Friday, October 23, 2015

Seinabo Sey: “Pretend” – Daily News




         Seinabo Sey has a voice that can – almost – the setting at any time.





Rather than placing his classic soul voice in a retro production aiming Seinabo Seys debut album on heavy and modern sound – more honorable than a success.




Rather than placing his classic soul voice in a retro production aiming Seinabo Seys debut album on heavy and modern sound – more honorable than a success.

Seinabo Sey is the artist who became stamp before she even released a debut album. It probably says something about the times we live in, how quickly a career can take off and that in Spotify’s age no longer need an album to be counted among the greats. Even more gossip, however, about the impact of the twenty-five year old singer had. It is no more than the nearly two years since she released the debut single and she has pytsat a handful of songs in two thematically cohesive ep. Still feels she is already very established, as an artist who is well into his career.

I think it depends on security. “Pretend” is imbued with a determination, the courage and self-confidence, a clear mind that is rarely found on the debut album. From the minimalistic expressive cover of bright red and black and white to the compressed song titles (all composed entirely of straight and clear word except the single “Hard Time”) and a rock-solid footing of how it should sound. Sey and låtskrivarmedhjälpare as Vincent Pontare and Salem Al Fakir also formulates texts which are not unnecessarily scrolls around the target.



Then we have the voice. Seinabo Sey sings with a voice that really should not exist anymore. The combination of brute force and elegance, reminiscent of the 60s and 70s, that can handle almost any setting whatsoever. Almost.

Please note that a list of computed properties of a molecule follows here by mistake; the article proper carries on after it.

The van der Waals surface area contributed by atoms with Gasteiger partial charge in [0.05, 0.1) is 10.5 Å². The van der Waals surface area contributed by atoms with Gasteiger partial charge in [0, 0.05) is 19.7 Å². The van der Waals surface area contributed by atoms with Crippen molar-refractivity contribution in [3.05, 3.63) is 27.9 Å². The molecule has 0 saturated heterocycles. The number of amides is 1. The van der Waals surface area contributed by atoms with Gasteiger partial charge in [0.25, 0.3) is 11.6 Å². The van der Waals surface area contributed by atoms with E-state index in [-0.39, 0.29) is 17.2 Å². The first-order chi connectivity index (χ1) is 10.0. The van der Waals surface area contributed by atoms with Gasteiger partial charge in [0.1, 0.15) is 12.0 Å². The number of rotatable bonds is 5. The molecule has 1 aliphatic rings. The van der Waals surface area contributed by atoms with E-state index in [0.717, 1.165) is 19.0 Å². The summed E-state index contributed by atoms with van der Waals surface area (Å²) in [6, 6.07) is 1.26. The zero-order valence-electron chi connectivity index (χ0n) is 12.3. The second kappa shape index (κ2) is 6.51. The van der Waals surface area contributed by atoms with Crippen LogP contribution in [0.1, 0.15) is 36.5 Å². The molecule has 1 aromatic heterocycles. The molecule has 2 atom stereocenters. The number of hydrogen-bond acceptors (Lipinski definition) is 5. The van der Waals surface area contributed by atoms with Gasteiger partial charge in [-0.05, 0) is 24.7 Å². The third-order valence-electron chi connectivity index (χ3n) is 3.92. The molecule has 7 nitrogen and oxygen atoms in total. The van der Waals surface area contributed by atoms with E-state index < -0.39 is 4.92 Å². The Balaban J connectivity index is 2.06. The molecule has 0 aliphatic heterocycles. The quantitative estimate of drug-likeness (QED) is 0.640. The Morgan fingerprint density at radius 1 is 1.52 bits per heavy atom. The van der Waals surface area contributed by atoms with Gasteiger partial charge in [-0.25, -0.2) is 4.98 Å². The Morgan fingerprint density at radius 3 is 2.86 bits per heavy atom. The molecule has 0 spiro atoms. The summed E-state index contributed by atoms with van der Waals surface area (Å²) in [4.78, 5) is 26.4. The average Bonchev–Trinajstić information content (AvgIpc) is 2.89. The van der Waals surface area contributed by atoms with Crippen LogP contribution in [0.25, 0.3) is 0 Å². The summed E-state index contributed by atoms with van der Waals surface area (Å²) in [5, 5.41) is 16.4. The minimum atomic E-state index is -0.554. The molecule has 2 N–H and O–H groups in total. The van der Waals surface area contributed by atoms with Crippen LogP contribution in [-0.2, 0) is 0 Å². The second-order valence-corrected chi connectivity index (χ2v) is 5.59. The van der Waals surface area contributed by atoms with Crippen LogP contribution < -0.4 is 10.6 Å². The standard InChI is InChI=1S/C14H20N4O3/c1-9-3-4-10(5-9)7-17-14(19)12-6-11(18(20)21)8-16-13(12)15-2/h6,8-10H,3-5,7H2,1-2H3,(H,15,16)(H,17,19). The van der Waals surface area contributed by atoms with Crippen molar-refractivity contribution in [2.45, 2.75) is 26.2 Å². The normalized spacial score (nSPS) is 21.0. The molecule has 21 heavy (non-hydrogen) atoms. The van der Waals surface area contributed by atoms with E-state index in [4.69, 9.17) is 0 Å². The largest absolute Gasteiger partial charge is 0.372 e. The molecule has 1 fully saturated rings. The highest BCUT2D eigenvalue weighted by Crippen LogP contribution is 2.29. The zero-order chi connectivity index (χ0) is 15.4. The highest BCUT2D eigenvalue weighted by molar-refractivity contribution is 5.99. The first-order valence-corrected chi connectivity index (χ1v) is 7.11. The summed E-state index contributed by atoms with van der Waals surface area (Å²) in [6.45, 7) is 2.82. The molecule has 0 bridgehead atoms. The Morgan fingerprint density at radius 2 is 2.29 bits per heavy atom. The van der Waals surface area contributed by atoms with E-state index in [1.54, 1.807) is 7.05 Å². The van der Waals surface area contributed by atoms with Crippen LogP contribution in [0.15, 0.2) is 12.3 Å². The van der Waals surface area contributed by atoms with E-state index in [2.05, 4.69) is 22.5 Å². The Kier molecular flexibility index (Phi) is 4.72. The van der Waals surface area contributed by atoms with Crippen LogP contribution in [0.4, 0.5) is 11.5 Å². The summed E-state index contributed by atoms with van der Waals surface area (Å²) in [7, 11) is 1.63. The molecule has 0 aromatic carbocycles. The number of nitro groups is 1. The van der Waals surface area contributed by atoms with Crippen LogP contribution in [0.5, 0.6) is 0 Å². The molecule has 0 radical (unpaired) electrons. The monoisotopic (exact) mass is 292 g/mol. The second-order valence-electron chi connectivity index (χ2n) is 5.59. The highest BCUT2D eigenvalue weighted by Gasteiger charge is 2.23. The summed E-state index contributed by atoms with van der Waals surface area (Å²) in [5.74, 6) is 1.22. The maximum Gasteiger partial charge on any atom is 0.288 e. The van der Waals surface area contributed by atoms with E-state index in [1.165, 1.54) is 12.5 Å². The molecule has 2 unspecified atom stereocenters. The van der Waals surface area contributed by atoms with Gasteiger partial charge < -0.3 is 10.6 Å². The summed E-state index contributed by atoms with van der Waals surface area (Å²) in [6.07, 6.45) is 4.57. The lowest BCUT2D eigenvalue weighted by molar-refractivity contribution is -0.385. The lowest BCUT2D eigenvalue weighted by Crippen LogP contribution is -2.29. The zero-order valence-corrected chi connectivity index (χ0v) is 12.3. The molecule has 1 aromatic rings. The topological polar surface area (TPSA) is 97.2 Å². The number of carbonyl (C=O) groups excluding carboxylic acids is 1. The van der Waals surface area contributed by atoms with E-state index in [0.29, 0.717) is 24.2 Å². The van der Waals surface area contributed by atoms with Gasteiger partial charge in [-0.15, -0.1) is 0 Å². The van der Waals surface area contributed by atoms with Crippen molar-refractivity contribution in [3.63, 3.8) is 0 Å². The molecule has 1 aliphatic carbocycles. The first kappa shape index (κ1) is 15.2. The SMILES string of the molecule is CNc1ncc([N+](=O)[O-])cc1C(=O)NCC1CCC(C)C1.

The easiest route had so clearly been to frame it in a safe organic retro sound and further emphasized the comparisons with Aretha, Nina Simone and Mavis Staples. Or Duffy and Sharon Jones & amp; The Dap-Kings and other neoretro-soul artists for that matter.

Seinabo Sey place is instead in the middle of the present, with a hard-driven, heavy and modern sound. The deepest and oldest roots in the music goes to Massive Attack “Unfinished Sympathy”, which in itself is OF THE SAME AGE with Seinabo Sey myself, but surely still allowed to stand for any sort of modernity. At least in comparison with the alternatives.

And many more and fresher roots are based on completely different, newer sources. This is soul music to work in a couple of mobile headphones in the subway during rush hour, with a density that it can shut out everything else.

To choose this, if not difficult, then at least uncertain road is In many ways sympathetic and honorable. Yet I do not think the radar partner Magnus Lidehälls beefy and blaffiga production always takes the best out of Sey. The combination of vocal power and the bombastic doing some songs for Belgian Blue-soulpop – so muscular, pumped up to the graceful and agile lost. Immediate dramatic “Sorry” sounds like a pitch to get make the next James Bond theme song. The singles “Younger” and “Hard Time” is so compact it and there is no area for them to swing at.

And yet that voice. When Seinabo Sey peels down and give himself space to unleash their greatest asset is “Pretend” directly magical. As when she sings so hot over the clattering percussion rain in “Words” that it will be too tepid summer. Or in the dimmed twisted ballad “You”. Or perhaps especially – in the final tribute to the deceased father Maudo Sey (successful singer in The Gambia and ten years ago, is also an actor in Lars von Trier’s “Manderlay”) in the “Burial”.



It is contemporary gospel music at its best.

Top track: “Burial”






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